Venezuelan State Electric Company's Trustee Declares Default

Updated on
  • Electricidad de Caracas owed $27.6 million in interest Oct. 10
  • Thirty-day grace period on Elecar’s payment expired Thursday
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Venezuela’s state electricity company was declared in default by the trustee for its bonds after it failed to make a $27.6 million interest payment. The electric utility, however, said that the cash was sent Nov. 8 and was being held up due to “operational changes.”

Traders had long suspected that Elecar’s $650 million in notes coming due next year could be a candidate for the cash-strapped government to stop paying as it struggles to stay current on its debt. They don’t contain cross-default clauses that would impact securities from the sovereign or state oil company PDVSA, and the utility doesn’t have overseas assets, meaning there isn’t much investors can attempt to seize to get their money back.

Traders have been searching for clues on Venezuela’s strategy since President Nicolas Maduro’s confusing announcement last week that he would seek debt-relief talks while still continuing to service existing bonds, and Elecar’s statement that it had made the payment only added to the mystery. Most of the country’s notes rose Friday after PDVSA bondholders began to receive an overdue $1.1 billion principal payment from the much bigger, and much more indebted, oil producer. Restructuring talks are scheduled to begin Monday in Caracas.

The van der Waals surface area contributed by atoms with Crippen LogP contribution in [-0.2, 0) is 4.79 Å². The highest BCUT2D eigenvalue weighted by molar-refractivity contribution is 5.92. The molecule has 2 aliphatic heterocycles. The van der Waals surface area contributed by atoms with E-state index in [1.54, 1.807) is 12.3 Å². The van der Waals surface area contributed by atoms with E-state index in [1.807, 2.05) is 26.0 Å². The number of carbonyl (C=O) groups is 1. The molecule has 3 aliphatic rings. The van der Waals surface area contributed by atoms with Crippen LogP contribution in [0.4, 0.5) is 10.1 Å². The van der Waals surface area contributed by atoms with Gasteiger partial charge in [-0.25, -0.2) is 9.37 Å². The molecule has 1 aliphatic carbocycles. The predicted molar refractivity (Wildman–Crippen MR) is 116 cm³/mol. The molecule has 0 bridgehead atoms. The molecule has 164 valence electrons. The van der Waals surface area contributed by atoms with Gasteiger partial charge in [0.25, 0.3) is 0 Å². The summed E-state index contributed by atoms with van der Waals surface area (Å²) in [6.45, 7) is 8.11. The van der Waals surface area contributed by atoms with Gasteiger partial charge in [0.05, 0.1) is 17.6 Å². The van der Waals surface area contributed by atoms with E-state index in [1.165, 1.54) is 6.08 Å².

Electricidad de Caracas bonds had tumbled to a record low near 20 cents on the dollar even before the announcement by Wilmington Trust Company. That means investors perceived them as the riskiest notes maturing during the next year in the world’s riskiest nation. The interest payment was originally due Oct. 10, and the 30-day grace period expired Thursday.

Venezuela remains behind on more than half a billion dollars of interest payments due to sovereign and PDVSA debt holders, with grace periods on $280 million of those arrears due to expire over the weekend. Credit-default swap contracts show default odds at more than 99 percent over the next five years.

— With assistance by Tiago Ramos Alfaro

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